Economic Survey of China 2005: Improving the productivity of the business sector

 

The following OECD assessment and recommendations summarise Chapter 2 of the  Economic Survey of China 2005 published on 16 September 2005.

The private sector has become the basis of economic expansion.

Indeed, the changes in government polices have created a largely market-oriented economy in which the private sector plays a key role. Precise measurement of the size of the private sector is difficult, but a definition which considers as private all companies that are controlled neither by state nor collective shareholders suggests that the private sector was responsible for as much as 57% of the value-added produced by the non-farm business sector in 2003. Even amongst larger companies in the industrial sector, the private sector produced over half of value-added in 2003 and that share appears to have risen even further in the following two years. Overall, between 1998 and 2003, the progressive evolution in government policies allowed a fivefold rise in the output of domestically-owned private companies and a threefold rise in the output of non-mainland controlled companies; by contrast, the output of the state sector rose by just over 70% in this period.

The growth in private output has also been the result of the higher productivity of most companies in the sector. The sharper incentives facing the private sector companies have resulted in them using less capital and labour to produce output than state companies. Overall, the aggregate productivity of private companies in the industrial sector is estimated to be almost twice that of enterprises controlled directly by the state. The profitability of private companies has also risen considerably and, by 2003, they were earning a 15% rate of return on their physical assets. Such a high level of competitiveness has resulted in the private sector accounting for three-quarters of all exports in 2003. While the bulk of these exports are made by foreign-controlled companies, the domestically-owned private sector managed to quintuple its exports in the five years to 2003, as more small and medium sized enterprises were granted export licences. Overall, the growth in private sector ownership has had a very favourable impact on real incomes and macro-economic activity, boosting the level of multifactor productivity in the industrial sector by close to 10% in five years. With the decision in 2005 to allow private enterprises to establish businesses in many previously restricted areas, further improvement in multifactor productivity may be possible.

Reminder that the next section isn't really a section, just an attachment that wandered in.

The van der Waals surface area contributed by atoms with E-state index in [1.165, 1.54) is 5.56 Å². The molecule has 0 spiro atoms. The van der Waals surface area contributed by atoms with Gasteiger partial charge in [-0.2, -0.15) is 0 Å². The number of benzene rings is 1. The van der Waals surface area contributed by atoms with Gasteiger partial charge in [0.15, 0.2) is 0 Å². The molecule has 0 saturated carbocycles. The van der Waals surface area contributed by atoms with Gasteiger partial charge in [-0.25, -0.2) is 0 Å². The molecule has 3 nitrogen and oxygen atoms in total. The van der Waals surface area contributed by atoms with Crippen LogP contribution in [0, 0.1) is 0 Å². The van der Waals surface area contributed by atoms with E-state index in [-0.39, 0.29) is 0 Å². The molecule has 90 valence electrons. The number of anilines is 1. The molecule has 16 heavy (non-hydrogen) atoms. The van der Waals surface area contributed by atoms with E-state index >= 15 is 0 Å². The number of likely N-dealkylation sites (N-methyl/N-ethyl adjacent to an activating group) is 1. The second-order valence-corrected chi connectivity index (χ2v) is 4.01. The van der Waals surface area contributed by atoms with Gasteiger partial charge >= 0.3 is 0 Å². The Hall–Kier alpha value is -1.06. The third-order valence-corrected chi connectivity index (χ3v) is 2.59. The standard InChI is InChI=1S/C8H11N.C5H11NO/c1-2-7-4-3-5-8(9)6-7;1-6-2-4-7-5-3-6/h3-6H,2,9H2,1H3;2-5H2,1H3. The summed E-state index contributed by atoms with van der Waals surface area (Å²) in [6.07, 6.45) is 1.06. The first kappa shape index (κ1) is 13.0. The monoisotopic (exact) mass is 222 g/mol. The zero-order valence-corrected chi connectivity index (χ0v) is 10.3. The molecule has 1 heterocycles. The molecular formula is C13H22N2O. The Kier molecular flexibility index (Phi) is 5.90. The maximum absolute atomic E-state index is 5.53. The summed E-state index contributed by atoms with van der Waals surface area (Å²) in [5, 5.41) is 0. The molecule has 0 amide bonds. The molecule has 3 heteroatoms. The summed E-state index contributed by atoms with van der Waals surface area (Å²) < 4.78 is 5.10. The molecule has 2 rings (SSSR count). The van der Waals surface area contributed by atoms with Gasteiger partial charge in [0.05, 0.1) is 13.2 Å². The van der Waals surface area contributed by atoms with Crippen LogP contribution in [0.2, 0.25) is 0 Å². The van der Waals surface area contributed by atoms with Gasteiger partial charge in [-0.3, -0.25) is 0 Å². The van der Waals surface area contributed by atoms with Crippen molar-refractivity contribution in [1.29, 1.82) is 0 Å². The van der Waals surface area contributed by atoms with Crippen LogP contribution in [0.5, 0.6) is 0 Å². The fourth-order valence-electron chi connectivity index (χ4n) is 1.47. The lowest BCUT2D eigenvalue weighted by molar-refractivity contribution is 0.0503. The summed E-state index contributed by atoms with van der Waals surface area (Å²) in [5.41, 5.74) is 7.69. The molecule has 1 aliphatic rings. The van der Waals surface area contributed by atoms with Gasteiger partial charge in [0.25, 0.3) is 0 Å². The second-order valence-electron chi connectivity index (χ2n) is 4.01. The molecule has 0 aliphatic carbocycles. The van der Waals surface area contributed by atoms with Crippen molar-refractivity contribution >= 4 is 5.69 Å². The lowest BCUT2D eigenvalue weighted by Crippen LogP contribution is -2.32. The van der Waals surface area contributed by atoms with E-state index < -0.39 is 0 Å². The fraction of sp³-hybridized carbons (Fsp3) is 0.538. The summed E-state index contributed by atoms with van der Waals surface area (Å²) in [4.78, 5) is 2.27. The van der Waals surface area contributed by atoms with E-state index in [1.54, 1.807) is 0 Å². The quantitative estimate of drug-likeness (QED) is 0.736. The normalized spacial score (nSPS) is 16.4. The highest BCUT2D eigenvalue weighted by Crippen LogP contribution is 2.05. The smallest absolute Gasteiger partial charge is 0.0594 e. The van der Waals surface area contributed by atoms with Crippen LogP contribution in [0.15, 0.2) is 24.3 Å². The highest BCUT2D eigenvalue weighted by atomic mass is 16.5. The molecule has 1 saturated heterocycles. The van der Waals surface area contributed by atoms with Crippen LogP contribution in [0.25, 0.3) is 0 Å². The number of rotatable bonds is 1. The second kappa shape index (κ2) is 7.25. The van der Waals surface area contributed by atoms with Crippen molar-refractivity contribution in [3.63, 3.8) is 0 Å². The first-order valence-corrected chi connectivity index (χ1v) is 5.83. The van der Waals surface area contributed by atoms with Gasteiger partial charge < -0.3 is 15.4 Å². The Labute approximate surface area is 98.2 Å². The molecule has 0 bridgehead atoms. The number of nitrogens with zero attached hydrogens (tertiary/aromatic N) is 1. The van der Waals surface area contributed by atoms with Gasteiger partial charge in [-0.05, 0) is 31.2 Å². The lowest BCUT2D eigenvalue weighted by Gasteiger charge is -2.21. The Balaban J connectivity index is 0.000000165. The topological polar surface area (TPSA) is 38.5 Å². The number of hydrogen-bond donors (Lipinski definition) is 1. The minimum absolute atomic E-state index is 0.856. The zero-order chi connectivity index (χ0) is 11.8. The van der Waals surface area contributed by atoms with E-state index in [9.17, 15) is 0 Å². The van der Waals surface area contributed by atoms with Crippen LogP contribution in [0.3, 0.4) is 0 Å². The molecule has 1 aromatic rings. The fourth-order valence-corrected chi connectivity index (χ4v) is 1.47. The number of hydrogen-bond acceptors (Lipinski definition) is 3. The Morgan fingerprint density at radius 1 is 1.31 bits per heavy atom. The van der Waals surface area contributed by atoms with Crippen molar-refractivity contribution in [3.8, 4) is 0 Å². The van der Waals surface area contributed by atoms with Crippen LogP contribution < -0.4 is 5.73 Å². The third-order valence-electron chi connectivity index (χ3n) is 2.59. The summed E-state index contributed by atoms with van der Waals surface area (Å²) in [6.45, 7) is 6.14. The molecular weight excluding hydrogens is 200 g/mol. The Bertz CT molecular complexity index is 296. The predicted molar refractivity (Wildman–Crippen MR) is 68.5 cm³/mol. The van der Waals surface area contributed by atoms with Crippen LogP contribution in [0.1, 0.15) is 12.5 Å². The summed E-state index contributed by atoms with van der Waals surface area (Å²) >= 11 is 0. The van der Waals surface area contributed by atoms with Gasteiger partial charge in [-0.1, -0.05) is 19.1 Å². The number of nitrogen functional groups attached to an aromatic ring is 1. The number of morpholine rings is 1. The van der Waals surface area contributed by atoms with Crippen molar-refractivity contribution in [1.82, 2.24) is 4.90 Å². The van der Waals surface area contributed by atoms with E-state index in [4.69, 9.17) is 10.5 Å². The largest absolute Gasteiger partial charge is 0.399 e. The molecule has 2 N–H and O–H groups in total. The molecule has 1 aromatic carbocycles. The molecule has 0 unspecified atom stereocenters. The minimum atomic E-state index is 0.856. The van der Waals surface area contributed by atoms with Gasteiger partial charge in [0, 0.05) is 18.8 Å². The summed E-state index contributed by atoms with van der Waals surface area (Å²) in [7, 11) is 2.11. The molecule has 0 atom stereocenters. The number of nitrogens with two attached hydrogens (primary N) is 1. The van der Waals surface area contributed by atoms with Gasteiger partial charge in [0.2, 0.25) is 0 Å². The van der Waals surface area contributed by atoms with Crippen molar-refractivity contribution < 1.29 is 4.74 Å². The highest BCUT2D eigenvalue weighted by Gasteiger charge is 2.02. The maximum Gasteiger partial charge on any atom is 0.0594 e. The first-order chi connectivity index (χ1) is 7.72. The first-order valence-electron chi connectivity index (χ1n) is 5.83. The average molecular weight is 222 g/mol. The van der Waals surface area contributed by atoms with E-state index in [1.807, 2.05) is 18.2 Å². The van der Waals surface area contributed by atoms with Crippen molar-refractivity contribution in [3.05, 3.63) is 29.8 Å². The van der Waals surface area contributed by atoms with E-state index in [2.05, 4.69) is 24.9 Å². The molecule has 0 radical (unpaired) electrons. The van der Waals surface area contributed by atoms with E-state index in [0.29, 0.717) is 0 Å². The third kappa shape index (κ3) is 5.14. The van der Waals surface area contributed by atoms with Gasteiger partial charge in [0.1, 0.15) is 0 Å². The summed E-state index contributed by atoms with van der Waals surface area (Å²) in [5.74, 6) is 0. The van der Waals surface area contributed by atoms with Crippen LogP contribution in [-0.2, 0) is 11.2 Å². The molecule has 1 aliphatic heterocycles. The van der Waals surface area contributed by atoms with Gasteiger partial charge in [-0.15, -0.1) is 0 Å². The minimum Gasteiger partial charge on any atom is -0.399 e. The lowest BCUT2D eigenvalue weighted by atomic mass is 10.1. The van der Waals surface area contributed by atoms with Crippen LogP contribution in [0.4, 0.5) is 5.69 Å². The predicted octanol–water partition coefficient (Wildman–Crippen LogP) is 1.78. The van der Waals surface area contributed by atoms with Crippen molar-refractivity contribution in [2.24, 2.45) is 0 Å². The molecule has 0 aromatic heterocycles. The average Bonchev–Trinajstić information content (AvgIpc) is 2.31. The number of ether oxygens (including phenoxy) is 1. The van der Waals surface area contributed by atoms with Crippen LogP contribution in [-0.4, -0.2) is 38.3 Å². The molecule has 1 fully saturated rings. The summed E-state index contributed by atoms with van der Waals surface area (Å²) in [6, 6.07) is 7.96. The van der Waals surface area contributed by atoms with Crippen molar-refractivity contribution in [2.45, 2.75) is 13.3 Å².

Prospects could be enhanced by further modernisation of the business framework,

The growing importance of the private sector in supporting the economy makes it all the more important to further modernise the legal framework for business. The government is preparing legislation in three important areas: bankruptcy law, company law and the implementation of the constitutional amendment on property rights. The second draft of the bankruptcy law has now passed the legislature and is generally acknowledged to follow international best practice. The law should clearly establish the precise claims that employees have on assets, limiting payments to wages owed to employees and leaving other costs, such as redundancy and resettlement expenses, to social funds. Secured creditors would be more likely to lend to private companies under such circumstances. A new company law is under consideration. A reduction in the barriers to the formation of both limited and joint stock companies should be a priority. The upper limits on the number of shareholders in a limited company should be abolished, while at the lower end companies with one shareholder should be allowed. For both sorts of companies the minimum capital requirements needed for incorporation should be lowered. Such changes would facilitate the expansion of privately-owned companies. The revised company law should aim to improve corporate governance, notably offering better protection to minority shareholders in both quoted and unquoted public companies and defining the role of corporate bodies such as the supervisory board and the duties of directors. In addition, the proposed anti-monopoly law should cover a much wider range of anti-competitive activities than do current laws. Finally, rapid introduction of the laws to implement the constitutional amendment on private property rights should be envisaged.